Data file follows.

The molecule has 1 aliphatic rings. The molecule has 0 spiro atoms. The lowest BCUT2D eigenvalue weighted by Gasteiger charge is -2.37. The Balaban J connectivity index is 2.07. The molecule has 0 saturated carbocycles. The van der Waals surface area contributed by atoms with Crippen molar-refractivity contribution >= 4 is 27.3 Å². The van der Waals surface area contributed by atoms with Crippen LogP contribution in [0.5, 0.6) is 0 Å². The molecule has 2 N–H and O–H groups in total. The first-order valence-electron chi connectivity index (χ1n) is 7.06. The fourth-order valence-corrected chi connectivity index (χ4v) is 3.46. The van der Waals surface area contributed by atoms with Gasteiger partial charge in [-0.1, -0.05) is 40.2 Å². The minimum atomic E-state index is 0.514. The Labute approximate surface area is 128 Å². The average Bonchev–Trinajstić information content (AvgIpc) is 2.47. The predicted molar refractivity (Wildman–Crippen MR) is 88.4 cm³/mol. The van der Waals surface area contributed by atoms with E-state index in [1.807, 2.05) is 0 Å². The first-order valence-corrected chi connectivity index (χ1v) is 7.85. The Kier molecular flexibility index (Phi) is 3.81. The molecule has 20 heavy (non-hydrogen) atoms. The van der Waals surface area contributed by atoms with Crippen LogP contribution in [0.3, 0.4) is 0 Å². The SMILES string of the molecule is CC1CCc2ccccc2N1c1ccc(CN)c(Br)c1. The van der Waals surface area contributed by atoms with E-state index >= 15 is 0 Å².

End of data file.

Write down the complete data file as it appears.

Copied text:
The molecule has 1 aliphatic rings. The molecule has 0 spiro atoms. The lowest BCUT2D eigenvalue weighted by Gasteiger charge is -2.37. The Balaban J connectivity index is 2.07. The molecule has 0 saturated carbocycles. The van der Waals surface area contributed by atoms with Crippen molar-refractivity contribution >= 4 is 27.3 Å². The van der Waals surface area contributed by atoms with Crippen LogP contribution in [0.5, 0.6) is 0 Å². The molecule has 2 N–H and O–H groups in total. The first-order valence-electron chi connectivity index (χ1n) is 7.06. The fourth-order valence-corrected chi connectivity index (χ4v) is 3.46. The van der Waals surface area contributed by atoms with Gasteiger partial charge in [-0.1, -0.05) is 40.2 Å². The minimum atomic E-state index is 0.514. The Labute approximate surface area is 128 Å². The average Bonchev–Trinajstić information content (AvgIpc) is 2.47. The predicted molar refractivity (Wildman–Crippen MR) is 88.4 cm³/mol. The van der Waals surface area contributed by atoms with E-state index in [1.807, 2.05) is 0 Å². The first-order valence-corrected chi connectivity index (χ1v) is 7.85. The Kier molecular flexibility index (Phi) is 3.81. The molecule has 20 heavy (non-hydrogen) atoms. The van der Waals surface area contributed by atoms with Crippen LogP contribution in [0.3, 0.4) is 0 Å². The SMILES string of the molecule is CC1CCc2ccccc2N1c1ccc(CN)c(Br)c1. The van der Waals surface area contributed by atoms with E-state index >= 15 is 0 Å².